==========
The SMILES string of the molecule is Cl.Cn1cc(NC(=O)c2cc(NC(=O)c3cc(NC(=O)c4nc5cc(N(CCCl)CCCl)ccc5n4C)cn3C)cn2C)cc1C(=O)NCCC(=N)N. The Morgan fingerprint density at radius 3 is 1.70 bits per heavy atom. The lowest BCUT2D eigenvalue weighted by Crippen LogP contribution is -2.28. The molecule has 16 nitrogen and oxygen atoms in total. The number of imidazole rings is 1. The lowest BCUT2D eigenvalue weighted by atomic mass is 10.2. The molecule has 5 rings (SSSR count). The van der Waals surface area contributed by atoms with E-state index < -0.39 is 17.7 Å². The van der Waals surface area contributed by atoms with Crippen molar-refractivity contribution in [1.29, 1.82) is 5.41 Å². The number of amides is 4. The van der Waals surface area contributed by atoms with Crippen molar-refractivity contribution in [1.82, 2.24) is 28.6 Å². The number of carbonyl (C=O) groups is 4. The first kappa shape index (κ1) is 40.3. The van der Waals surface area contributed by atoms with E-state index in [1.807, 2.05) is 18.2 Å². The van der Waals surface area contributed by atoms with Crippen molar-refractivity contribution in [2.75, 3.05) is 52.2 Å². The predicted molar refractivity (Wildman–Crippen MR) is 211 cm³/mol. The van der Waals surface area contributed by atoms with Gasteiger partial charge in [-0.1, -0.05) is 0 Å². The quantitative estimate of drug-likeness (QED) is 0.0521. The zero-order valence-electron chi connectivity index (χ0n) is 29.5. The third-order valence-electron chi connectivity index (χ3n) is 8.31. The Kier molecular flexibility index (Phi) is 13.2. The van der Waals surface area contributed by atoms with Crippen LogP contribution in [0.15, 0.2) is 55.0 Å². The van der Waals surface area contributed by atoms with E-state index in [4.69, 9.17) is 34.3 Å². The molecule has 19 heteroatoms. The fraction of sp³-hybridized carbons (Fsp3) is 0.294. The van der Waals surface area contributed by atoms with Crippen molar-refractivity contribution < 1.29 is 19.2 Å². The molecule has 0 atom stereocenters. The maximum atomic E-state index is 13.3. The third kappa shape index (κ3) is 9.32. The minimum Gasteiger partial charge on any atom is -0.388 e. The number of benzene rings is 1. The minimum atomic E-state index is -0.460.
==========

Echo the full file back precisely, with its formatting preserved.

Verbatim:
The SMILES string of the molecule is Cl.Cn1cc(NC(=O)c2cc(NC(=O)c3cc(NC(=O)c4nc5cc(N(CCCl)CCCl)ccc5n4C)cn3C)cn2C)cc1C(=O)NCCC(=N)N. The Morgan fingerprint density at radius 3 is 1.70 bits per heavy atom. The lowest BCUT2D eigenvalue weighted by Crippen LogP contribution is -2.28. The molecule has 16 nitrogen and oxygen atoms in total. The number of imidazole rings is 1. The lowest BCUT2D eigenvalue weighted by atomic mass is 10.2. The molecule has 5 rings (SSSR count). The van der Waals surface area contributed by atoms with E-state index < -0.39 is 17.7 Å². The van der Waals surface area contributed by atoms with Crippen molar-refractivity contribution in [1.29, 1.82) is 5.41 Å². The number of amides is 4. The van der Waals surface area contributed by atoms with Crippen molar-refractivity contribution in [1.82, 2.24) is 28.6 Å². The number of carbonyl (C=O) groups is 4. The first kappa shape index (κ1) is 40.3. The van der Waals surface area contributed by atoms with E-state index in [1.807, 2.05) is 18.2 Å². The van der Waals surface area contributed by atoms with Crippen molar-refractivity contribution in [2.75, 3.05) is 52.2 Å². The predicted molar refractivity (Wildman–Crippen MR) is 211 cm³/mol. The van der Waals surface area contributed by atoms with Gasteiger partial charge in [-0.1, -0.05) is 0 Å². The quantitative estimate of drug-likeness (QED) is 0.0521. The zero-order valence-electron chi connectivity index (χ0n) is 29.5. The third-order valence-electron chi connectivity index (χ3n) is 8.31. The Kier molecular flexibility index (Phi) is 13.2. The van der Waals surface area contributed by atoms with Crippen LogP contribution in [0.15, 0.2) is 55.0 Å². The van der Waals surface area contributed by atoms with E-state index in [4.69, 9.17) is 34.3 Å². The molecule has 19 heteroatoms. The fraction of sp³-hybridized carbons (Fsp3) is 0.294. The van der Waals surface area contributed by atoms with Crippen molar-refractivity contribution < 1.29 is 19.2 Å². The molecule has 0 atom stereocenters. The maximum atomic E-state index is 13.3. The third kappa shape index (κ3) is 9.32. The minimum Gasteiger partial charge on any atom is -0.388 e. The number of benzene rings is 1. The minimum atomic E-state index is -0.460.